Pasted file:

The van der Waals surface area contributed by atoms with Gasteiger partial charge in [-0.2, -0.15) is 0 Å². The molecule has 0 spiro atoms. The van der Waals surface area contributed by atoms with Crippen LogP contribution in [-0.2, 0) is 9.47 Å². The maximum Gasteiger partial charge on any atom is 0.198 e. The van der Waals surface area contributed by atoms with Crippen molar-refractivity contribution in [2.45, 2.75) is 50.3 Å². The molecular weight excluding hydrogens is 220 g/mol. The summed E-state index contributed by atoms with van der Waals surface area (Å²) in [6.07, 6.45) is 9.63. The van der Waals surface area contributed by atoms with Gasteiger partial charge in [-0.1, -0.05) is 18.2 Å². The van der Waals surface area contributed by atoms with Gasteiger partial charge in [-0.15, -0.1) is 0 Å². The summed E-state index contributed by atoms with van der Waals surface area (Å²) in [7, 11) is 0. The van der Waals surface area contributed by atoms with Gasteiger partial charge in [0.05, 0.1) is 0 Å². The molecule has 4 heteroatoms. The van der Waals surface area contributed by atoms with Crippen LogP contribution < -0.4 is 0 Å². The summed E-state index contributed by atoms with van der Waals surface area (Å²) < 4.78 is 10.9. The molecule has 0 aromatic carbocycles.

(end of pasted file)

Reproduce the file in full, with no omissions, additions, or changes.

The van der Waals surface area contributed by atoms with Gasteiger partial charge in [-0.2, -0.15) is 0 Å². The molecule has 0 spiro atoms. The van der Waals surface area contributed by atoms with Crippen LogP contribution in [-0.2, 0) is 9.47 Å². The maximum Gasteiger partial charge on any atom is 0.198 e. The van der Waals surface area contributed by atoms with Crippen molar-refractivity contribution in [2.45, 2.75) is 50.3 Å². The molecular weight excluding hydrogens is 220 g/mol. The summed E-state index contributed by atoms with van der Waals surface area (Å²) in [6.07, 6.45) is 9.63. The van der Waals surface area contributed by atoms with Gasteiger partial charge in [-0.1, -0.05) is 18.2 Å². The van der Waals surface area contributed by atoms with Gasteiger partial charge in [-0.15, -0.1) is 0 Å². The summed E-state index contributed by atoms with van der Waals surface area (Å²) in [7, 11) is 0. The van der Waals surface area contributed by atoms with Gasteiger partial charge in [0.05, 0.1) is 0 Å². The molecule has 4 heteroatoms. The van der Waals surface area contributed by atoms with Crippen LogP contribution < -0.4 is 0 Å². The summed E-state index contributed by atoms with van der Waals surface area (Å²) < 4.78 is 10.9. The molecule has 0 aromatic carbocycles.